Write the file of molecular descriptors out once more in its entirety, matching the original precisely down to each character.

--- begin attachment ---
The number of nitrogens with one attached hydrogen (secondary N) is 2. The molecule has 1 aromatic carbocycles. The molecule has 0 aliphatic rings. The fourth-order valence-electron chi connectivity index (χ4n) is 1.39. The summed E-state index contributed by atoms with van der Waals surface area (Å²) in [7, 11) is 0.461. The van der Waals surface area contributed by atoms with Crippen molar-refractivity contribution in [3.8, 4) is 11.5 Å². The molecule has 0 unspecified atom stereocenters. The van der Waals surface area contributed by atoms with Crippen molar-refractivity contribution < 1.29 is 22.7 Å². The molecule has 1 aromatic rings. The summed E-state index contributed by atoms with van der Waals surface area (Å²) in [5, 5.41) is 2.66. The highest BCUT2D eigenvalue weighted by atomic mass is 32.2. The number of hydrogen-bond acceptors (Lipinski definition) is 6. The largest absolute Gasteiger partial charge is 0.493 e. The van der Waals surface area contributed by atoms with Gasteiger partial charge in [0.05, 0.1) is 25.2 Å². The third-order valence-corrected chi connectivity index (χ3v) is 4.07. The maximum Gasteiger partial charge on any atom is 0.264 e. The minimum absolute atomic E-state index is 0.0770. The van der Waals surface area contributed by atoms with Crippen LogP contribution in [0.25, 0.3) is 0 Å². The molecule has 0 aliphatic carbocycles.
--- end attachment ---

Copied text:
The number of nitrogens with one attached hydrogen (secondary N) is 2. The molecule has 1 aromatic carbocycles. The molecule has 0 aliphatic rings. The fourth-order valence-electron chi connectivity index (χ4n) is 1.39. The summed E-state index contributed by atoms with van der Waals surface area (Å²) in [7, 11) is 0.461. The van der Waals surface area contributed by atoms with Crippen molar-refractivity contribution in [3.8, 4) is 11.5 Å². The molecule has 0 unspecified atom stereocenters. The van der Waals surface area contributed by atoms with Crippen molar-refractivity contribution < 1.29 is 22.7 Å². The molecule has 1 aromatic rings. The summed E-state index contributed by atoms with van der Waals surface area (Å²) in [5, 5.41) is 2.66. The highest BCUT2D eigenvalue weighted by atomic mass is 32.2. The number of hydrogen-bond acceptors (Lipinski definition) is 6. The largest absolute Gasteiger partial charge is 0.493 e. The van der Waals surface area contributed by atoms with Gasteiger partial charge in [0.05, 0.1) is 25.2 Å². The third-order valence-corrected chi connectivity index (χ3v) is 4.07. The maximum Gasteiger partial charge on any atom is 0.264 e. The minimum absolute atomic E-state index is 0.0770. The van der Waals surface area contributed by atoms with Crippen LogP contribution in [0.25, 0.3) is 0 Å². The molecule has 0 aliphatic carbocycles.